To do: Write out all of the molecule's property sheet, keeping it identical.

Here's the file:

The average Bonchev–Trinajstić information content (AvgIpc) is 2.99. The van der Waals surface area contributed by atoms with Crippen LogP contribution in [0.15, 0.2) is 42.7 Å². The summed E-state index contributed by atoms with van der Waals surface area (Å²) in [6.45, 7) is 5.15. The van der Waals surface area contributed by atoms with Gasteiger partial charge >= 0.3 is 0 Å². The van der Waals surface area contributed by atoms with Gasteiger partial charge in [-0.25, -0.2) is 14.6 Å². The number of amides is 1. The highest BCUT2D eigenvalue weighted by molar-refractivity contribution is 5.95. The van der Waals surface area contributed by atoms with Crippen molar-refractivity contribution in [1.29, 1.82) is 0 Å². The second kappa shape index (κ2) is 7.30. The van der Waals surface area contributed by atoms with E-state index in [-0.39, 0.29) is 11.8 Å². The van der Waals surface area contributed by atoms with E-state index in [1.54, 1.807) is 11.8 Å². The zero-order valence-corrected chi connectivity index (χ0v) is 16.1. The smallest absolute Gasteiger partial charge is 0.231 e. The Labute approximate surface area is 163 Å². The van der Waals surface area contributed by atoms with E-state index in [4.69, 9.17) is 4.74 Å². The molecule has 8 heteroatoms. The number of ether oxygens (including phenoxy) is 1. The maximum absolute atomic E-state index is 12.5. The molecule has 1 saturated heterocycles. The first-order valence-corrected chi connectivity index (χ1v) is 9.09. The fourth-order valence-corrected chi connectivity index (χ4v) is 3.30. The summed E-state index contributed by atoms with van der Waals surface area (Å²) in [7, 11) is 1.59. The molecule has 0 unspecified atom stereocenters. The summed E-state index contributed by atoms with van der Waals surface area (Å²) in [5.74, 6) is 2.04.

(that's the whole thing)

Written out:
The average Bonchev–Trinajstić information content (AvgIpc) is 2.99. The van der Waals surface area contributed by atoms with Crippen LogP contribution in [0.15, 0.2) is 42.7 Å². The summed E-state index contributed by atoms with van der Waals surface area (Å²) in [6.45, 7) is 5.15. The van der Waals surface area contributed by atoms with Gasteiger partial charge >= 0.3 is 0 Å². The van der Waals surface area contributed by atoms with Gasteiger partial charge in [-0.25, -0.2) is 14.6 Å². The number of amides is 1. The highest BCUT2D eigenvalue weighted by molar-refractivity contribution is 5.95. The van der Waals surface area contributed by atoms with Crippen molar-refractivity contribution in [1.29, 1.82) is 0 Å². The second kappa shape index (κ2) is 7.30. The van der Waals surface area contributed by atoms with E-state index in [-0.39, 0.29) is 11.8 Å². The van der Waals surface area contributed by atoms with E-state index in [1.54, 1.807) is 11.8 Å². The zero-order valence-corrected chi connectivity index (χ0v) is 16.1. The smallest absolute Gasteiger partial charge is 0.231 e. The Labute approximate surface area is 163 Å². The van der Waals surface area contributed by atoms with E-state index in [4.69, 9.17) is 4.74 Å². The molecule has 8 heteroatoms. The number of ether oxygens (including phenoxy) is 1. The maximum absolute atomic E-state index is 12.5. The molecule has 1 saturated heterocycles. The first-order valence-corrected chi connectivity index (χ1v) is 9.09. The fourth-order valence-corrected chi connectivity index (χ4v) is 3.30. The summed E-state index contributed by atoms with van der Waals surface area (Å²) in [7, 11) is 1.59. The molecule has 0 unspecified atom stereocenters. The summed E-state index contributed by atoms with van der Waals surface area (Å²) in [5.74, 6) is 2.04.